POWERED BY

NFL

Antonio Pierce Echoes Tony Dungy's Michael Sam Sentiments [UPDATE]

antonio pierce

We’ve moved into the reaction phase of the Tony Dungy news cycle. Former Giants linebacker and current ESPN analyst Antonio Pierce was a guest on Mike and Mike this morning, and generally agreed with Dungy’s sentiment that Michael Sam would be an unwanted distraction. As transcribed by Sporting News:

“I thought Tony Dungy did a great job because he was honest … I think most people in this situation have been giving a politically correct answer and a lot of guys feel totally different than what they’re saying on camera, in front of reporters. So Tony Dungy was honest, and I agree. I would have to say if Michael Sam was a teammate and I was still playing and we were here in New York City and I was playing for the Giants, it would be a distraction and I would not want to have to deal with that every day with the amount of media coverage that it’s getting.

“It’s not about that player or about what that player stands for. It’s about the team. And I think it’s no different than when a guy comes in, he has a different race, different religion or three or four wives or eight baby mamas. It really doesn’t matter. That’s his business. As long as we play on the football field together and do something about the team and not have to talk about that individual and what he believes in every day I can live with that, but for this fact, you have to talk about it every single day after every practice, and I think it is a distraction.”

Interestingly, like Dungy, these Pierce quotes represent an about-face from what he has previously said. “You have to accept it because he is a part of your team,” Pierce told Out Sports in 2012, when asked about whether he would accept a gay teammate. “He’s one of the 53 guys. Obviously he’s put in the sweat and the blood and the pain to get there. I’ll never knock him. As long as we can win a football game, I don’t care. As long as we’re winning football games and winning championships, that’s all that matters.”

The easy counterargument to Dungy and Pierce’s comments this week is Jason Collins. The ostensibly earth-shattering distraction of an openly gay player in an NBA locker room fizzled into, as Josh Levin wrote at Slate, almost a complete non-story. There was never a media circus.

Nevertheless, Pierce and Dungy both represent what is hopefully fast becoming an archaic era of ignorance in NFL locker rooms. Saints coaches and players were disciplined for a bounty system in which they were incentivized to injure opponents. Richie Incognito hit the national cable news circuit for bullying Jonathan Martin. Vikings special teams coach Mike Priefer is suspended for 2-3 games for his “nuke the gays” comment, and his whistleblower, Chris Kluwe, has come under fire for tasteless Jerry Sandusky jokes.

All of these incidents have come into the public eye over the last three years in a manner where I think they would have previously stayed under wraps under the “What happens in the locker room stays in the locker room” ethos. Ideally, the repercussions — and, in the case of openly gay athletes, lack thereof — will drive a more enlightened NFL.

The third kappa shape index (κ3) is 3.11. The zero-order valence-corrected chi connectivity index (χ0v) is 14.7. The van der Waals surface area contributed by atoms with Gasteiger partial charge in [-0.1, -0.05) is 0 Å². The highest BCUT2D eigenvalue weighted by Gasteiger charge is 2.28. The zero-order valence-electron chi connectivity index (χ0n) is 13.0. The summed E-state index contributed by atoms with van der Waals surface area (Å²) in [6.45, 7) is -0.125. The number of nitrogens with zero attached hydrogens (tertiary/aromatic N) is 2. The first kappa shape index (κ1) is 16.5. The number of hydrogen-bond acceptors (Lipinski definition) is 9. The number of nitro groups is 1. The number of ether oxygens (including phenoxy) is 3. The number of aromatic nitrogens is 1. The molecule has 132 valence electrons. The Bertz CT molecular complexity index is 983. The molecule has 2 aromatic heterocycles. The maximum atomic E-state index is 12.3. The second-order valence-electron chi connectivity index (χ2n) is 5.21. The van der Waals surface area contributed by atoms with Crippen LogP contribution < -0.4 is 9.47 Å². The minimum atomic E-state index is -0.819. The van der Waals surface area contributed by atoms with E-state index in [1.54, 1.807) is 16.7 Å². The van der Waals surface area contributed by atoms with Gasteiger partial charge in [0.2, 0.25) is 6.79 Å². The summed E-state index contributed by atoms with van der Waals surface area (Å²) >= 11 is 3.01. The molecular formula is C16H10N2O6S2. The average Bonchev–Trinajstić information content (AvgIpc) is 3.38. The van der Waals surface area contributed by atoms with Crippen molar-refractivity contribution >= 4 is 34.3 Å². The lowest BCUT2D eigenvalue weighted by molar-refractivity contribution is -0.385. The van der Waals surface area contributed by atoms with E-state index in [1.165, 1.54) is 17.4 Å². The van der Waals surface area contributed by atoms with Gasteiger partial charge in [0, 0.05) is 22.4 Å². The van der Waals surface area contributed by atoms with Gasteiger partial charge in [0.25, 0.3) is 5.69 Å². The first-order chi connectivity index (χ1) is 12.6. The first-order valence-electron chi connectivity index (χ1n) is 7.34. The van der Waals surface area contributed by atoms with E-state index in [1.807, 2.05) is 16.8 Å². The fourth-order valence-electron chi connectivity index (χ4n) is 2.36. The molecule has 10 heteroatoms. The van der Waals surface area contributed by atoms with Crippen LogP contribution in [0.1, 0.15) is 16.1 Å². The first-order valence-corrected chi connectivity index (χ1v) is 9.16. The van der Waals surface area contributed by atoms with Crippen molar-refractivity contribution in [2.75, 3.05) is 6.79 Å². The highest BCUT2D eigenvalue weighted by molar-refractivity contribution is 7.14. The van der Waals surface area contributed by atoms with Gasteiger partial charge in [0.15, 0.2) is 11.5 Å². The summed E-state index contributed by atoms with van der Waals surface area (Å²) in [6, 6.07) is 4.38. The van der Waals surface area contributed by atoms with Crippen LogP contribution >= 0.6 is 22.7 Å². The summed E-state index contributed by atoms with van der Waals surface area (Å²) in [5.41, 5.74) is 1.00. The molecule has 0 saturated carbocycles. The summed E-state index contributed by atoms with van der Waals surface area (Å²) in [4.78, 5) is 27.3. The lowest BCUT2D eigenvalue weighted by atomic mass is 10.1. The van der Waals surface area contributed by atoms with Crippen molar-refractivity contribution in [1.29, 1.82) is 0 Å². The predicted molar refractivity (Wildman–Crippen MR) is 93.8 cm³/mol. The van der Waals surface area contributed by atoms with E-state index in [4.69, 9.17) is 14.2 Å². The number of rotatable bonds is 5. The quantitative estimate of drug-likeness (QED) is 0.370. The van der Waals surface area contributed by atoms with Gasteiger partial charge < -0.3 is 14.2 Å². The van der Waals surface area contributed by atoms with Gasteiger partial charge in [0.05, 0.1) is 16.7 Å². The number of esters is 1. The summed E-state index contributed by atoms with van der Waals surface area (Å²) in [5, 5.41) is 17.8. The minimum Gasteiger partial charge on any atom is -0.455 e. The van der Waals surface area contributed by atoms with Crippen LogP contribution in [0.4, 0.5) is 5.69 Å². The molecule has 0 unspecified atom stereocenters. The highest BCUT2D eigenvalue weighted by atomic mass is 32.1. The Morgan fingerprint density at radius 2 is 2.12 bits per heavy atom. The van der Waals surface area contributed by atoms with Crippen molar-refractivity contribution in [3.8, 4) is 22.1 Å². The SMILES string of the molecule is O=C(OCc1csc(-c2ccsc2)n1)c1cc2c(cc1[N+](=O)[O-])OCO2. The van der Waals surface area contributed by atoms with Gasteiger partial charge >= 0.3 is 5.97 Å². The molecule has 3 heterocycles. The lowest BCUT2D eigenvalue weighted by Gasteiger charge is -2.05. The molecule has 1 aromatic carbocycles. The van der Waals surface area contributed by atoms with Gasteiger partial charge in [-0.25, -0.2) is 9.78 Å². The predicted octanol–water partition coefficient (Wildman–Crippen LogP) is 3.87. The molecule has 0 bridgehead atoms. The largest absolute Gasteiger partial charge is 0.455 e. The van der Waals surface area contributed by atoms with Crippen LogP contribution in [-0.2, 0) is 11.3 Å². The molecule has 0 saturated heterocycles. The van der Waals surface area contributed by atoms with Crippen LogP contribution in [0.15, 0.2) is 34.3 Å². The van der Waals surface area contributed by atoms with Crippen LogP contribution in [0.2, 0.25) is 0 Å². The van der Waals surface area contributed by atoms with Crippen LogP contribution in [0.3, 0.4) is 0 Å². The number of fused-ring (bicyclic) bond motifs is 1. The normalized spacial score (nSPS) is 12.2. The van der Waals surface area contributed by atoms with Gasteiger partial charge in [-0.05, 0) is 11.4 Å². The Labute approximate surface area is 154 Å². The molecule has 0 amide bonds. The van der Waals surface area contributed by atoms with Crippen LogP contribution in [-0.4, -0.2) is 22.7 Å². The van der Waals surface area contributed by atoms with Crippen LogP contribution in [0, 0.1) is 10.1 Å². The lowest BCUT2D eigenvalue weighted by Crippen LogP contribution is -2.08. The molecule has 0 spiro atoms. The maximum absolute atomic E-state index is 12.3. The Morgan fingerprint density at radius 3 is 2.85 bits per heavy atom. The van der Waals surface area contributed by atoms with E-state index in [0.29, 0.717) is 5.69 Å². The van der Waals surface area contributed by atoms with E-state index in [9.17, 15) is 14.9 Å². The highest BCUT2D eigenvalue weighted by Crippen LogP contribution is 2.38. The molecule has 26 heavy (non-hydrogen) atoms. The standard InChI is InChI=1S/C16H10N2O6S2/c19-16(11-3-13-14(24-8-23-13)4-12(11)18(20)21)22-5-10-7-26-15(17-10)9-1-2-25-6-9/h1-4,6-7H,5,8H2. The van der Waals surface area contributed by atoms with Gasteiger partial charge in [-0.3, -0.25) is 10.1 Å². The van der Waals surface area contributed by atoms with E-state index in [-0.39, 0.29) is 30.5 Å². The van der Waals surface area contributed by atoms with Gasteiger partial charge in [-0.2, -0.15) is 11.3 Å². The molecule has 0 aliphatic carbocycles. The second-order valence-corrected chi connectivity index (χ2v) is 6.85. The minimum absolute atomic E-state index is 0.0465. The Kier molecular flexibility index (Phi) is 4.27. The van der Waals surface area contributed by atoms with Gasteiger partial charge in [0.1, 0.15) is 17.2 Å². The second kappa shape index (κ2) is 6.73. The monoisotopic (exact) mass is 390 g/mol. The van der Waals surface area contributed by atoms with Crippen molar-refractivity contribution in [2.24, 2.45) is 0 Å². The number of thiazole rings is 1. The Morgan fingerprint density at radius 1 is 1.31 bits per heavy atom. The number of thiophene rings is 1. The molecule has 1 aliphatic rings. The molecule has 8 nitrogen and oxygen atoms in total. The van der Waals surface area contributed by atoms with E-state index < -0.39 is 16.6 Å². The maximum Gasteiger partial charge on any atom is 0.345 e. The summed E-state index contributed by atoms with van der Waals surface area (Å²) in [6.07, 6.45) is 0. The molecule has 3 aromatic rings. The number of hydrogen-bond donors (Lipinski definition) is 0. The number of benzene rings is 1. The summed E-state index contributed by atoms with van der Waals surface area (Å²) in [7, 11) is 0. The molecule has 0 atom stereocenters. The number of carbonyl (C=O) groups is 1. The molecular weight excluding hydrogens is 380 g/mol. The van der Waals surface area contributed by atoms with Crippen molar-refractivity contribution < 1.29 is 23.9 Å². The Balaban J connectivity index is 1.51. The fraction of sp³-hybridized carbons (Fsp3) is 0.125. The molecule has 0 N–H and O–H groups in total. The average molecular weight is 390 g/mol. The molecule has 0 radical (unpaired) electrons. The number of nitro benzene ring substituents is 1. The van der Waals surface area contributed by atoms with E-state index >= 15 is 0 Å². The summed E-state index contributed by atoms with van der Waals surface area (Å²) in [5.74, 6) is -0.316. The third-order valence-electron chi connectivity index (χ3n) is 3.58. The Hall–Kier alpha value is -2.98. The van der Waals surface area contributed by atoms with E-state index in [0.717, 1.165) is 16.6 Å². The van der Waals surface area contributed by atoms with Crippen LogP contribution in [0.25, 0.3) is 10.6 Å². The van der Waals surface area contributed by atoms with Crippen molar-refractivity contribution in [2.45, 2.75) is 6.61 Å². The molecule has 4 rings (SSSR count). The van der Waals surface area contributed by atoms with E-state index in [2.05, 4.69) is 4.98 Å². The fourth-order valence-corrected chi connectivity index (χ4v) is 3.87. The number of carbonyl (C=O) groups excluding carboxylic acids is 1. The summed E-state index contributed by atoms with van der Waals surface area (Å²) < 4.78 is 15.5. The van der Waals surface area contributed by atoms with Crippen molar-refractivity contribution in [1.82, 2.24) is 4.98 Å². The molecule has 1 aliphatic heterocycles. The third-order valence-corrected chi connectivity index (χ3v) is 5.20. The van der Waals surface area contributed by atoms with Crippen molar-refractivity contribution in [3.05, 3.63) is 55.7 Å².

Update: Tony Dungy has released a statement through PFT; it reads, in part:

I was asked whether I would have drafted Michael Sam and I answered that I would not have drafted him.  I gave my honest answer, which is that I felt drafting him would bring much distraction to the team. At the time of my interview, the Oprah Winfrey reality show that was going to chronicle Michael’s first season had been announced. […]

What I was asked about was my philosophy of drafting, a philosophy that was developed over the years, which was to minimize distractions for my teams.

I do not believe Michael’s sexual orientation will be a distraction to his teammates or his organization.

I do, however, believe that the media attention that comes with it will be a distraction.  Unfortunately we are all seeing this play out now, and I feel badly that my remarks played a role in the distraction.

I wish Michael Sam nothing but the best in his quest to become a star in the NFL and I am confident he will get the opportunity to show what he can do on the field.

It sounds a little bit like a self-fulfilling prophecy — see the unwanted distraction I created? — and the clarification doesn’t necessarily place the comments in a different light. It reinforces the notion that if every coach felt the same way about how openly gay players would distract the teams, none of them would get the chance to play. Again, if this sentiment had prevailed about the distractions of African Americans, Dungy would not have later received the opportunity to be a player, coach, or broadcaster.

Related: Minnesota Vikings Suspend Mike Priefer 3 Games for Making Homophobic Remark to Chris Kluwe
Related: 10 NFL Management Quotes That Look Absurd After Roger Goodell’s $44 Million 2012 Pay
Related: Tony Dungy Has Lame Excuse for Why He Wouldn’t Have Drafted Michael Sam

blog comments powered by Disqus